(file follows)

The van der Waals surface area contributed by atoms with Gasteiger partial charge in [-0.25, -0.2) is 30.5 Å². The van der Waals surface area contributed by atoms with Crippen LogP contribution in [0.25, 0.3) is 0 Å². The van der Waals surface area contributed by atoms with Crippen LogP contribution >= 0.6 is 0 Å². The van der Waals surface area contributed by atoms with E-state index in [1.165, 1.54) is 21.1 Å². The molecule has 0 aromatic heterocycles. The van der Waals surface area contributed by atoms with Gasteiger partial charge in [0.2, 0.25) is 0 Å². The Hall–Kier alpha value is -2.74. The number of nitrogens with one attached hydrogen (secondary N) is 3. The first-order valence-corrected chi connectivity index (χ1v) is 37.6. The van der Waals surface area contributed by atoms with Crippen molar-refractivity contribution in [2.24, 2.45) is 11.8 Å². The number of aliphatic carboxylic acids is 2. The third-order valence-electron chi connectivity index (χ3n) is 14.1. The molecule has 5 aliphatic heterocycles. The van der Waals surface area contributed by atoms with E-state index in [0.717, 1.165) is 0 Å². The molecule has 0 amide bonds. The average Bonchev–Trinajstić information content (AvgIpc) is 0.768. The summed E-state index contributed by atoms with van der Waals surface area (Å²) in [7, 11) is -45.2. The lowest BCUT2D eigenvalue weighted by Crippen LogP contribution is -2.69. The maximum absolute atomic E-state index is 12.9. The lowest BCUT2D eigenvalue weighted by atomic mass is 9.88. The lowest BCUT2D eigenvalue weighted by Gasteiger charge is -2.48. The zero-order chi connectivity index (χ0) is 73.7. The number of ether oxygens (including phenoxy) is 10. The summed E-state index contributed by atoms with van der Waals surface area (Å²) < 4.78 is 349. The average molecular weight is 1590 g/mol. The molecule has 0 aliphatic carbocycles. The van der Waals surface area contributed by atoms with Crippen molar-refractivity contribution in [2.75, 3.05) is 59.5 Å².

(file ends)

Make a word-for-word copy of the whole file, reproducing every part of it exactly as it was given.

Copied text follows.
The van der Waals surface area contributed by atoms with Gasteiger partial charge in [-0.25, -0.2) is 30.5 Å². The van der Waals surface area contributed by atoms with Crippen LogP contribution in [0.25, 0.3) is 0 Å². The van der Waals surface area contributed by atoms with Crippen LogP contribution >= 0.6 is 0 Å². The van der Waals surface area contributed by atoms with E-state index in [1.165, 1.54) is 21.1 Å². The molecule has 0 aromatic heterocycles. The van der Waals surface area contributed by atoms with Gasteiger partial charge in [0.2, 0.25) is 0 Å². The Hall–Kier alpha value is -2.74. The number of nitrogens with one attached hydrogen (secondary N) is 3. The first-order valence-corrected chi connectivity index (χ1v) is 37.6. The van der Waals surface area contributed by atoms with Crippen molar-refractivity contribution in [2.24, 2.45) is 11.8 Å². The number of aliphatic carboxylic acids is 2. The third-order valence-electron chi connectivity index (χ3n) is 14.1. The molecule has 5 aliphatic heterocycles. The van der Waals surface area contributed by atoms with E-state index in [0.717, 1.165) is 0 Å². The molecule has 0 amide bonds. The average Bonchev–Trinajstić information content (AvgIpc) is 0.768. The summed E-state index contributed by atoms with van der Waals surface area (Å²) in [7, 11) is -45.2. The lowest BCUT2D eigenvalue weighted by Crippen LogP contribution is -2.69. The maximum absolute atomic E-state index is 12.9. The lowest BCUT2D eigenvalue weighted by atomic mass is 9.88. The lowest BCUT2D eigenvalue weighted by Gasteiger charge is -2.48. The zero-order chi connectivity index (χ0) is 73.7. The number of ether oxygens (including phenoxy) is 10. The summed E-state index contributed by atoms with van der Waals surface area (Å²) < 4.78 is 349. The average molecular weight is 1590 g/mol. The molecule has 0 aliphatic carbocycles. The van der Waals surface area contributed by atoms with Crippen molar-refractivity contribution in [2.75, 3.05) is 59.5 Å².